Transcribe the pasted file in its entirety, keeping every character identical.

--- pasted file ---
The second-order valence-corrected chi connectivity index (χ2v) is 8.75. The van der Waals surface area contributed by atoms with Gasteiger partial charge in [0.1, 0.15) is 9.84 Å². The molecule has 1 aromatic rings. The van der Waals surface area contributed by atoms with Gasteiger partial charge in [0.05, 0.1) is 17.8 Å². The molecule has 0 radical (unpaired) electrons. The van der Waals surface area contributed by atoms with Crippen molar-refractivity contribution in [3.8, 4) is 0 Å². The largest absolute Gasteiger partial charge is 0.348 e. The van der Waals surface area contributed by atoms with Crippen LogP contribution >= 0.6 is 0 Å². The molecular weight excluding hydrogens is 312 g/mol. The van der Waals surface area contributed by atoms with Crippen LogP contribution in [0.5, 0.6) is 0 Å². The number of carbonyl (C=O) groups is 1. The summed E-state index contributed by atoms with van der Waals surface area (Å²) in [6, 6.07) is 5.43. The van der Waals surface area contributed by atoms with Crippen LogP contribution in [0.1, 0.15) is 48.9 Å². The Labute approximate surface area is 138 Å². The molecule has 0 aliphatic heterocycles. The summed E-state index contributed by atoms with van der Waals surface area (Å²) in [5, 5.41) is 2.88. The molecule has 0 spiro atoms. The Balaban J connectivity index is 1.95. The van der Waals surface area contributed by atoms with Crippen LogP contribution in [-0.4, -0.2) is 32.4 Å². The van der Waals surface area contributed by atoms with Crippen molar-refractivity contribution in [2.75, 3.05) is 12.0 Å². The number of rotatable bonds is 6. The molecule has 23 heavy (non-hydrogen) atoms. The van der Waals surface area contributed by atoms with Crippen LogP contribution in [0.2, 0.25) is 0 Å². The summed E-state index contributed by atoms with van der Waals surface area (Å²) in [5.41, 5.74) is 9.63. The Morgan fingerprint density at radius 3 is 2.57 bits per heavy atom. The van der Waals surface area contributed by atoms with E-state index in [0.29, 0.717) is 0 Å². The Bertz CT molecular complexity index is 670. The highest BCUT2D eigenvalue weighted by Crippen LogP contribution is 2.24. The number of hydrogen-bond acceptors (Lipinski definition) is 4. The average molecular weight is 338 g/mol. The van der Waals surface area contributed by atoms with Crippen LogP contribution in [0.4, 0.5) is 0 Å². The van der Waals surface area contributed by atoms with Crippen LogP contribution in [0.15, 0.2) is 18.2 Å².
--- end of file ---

The second-order valence-corrected chi connectivity index (χ2v) is 8.75. The van der Waals surface area contributed by atoms with Gasteiger partial charge in [0.1, 0.15) is 9.84 Å². The molecule has 1 aromatic rings. The van der Waals surface area contributed by atoms with Gasteiger partial charge in [0.05, 0.1) is 17.8 Å². The molecule has 0 radical (unpaired) electrons. The van der Waals surface area contributed by atoms with Crippen molar-refractivity contribution in [3.8, 4) is 0 Å². The largest absolute Gasteiger partial charge is 0.348 e. The van der Waals surface area contributed by atoms with Crippen LogP contribution >= 0.6 is 0 Å². The molecular weight excluding hydrogens is 312 g/mol. The van der Waals surface area contributed by atoms with Crippen LogP contribution in [0.5, 0.6) is 0 Å². The number of carbonyl (C=O) groups is 1. The summed E-state index contributed by atoms with van der Waals surface area (Å²) in [6, 6.07) is 5.43. The van der Waals surface area contributed by atoms with Crippen LogP contribution in [0.1, 0.15) is 48.9 Å². The Labute approximate surface area is 138 Å². The molecule has 0 aliphatic heterocycles. The summed E-state index contributed by atoms with van der Waals surface area (Å²) in [5, 5.41) is 2.88. The molecule has 0 spiro atoms. The Balaban J connectivity index is 1.95. The van der Waals surface area contributed by atoms with Crippen LogP contribution in [-0.4, -0.2) is 32.4 Å². The van der Waals surface area contributed by atoms with Crippen molar-refractivity contribution in [2.75, 3.05) is 12.0 Å². The number of rotatable bonds is 6. The molecule has 23 heavy (non-hydrogen) atoms. The van der Waals surface area contributed by atoms with Crippen LogP contribution in [0.2, 0.25) is 0 Å². The summed E-state index contributed by atoms with van der Waals surface area (Å²) in [5.41, 5.74) is 9.63. The Morgan fingerprint density at radius 3 is 2.57 bits per heavy atom. The van der Waals surface area contributed by atoms with E-state index in [0.29, 0.717) is 0 Å². The Bertz CT molecular complexity index is 670. The highest BCUT2D eigenvalue weighted by Crippen LogP contribution is 2.24. The number of hydrogen-bond acceptors (Lipinski definition) is 4. The average molecular weight is 338 g/mol. The van der Waals surface area contributed by atoms with Crippen LogP contribution in [0.4, 0.5) is 0 Å². The van der Waals surface area contributed by atoms with Crippen LogP contribution in [0.15, 0.2) is 18.2 Å².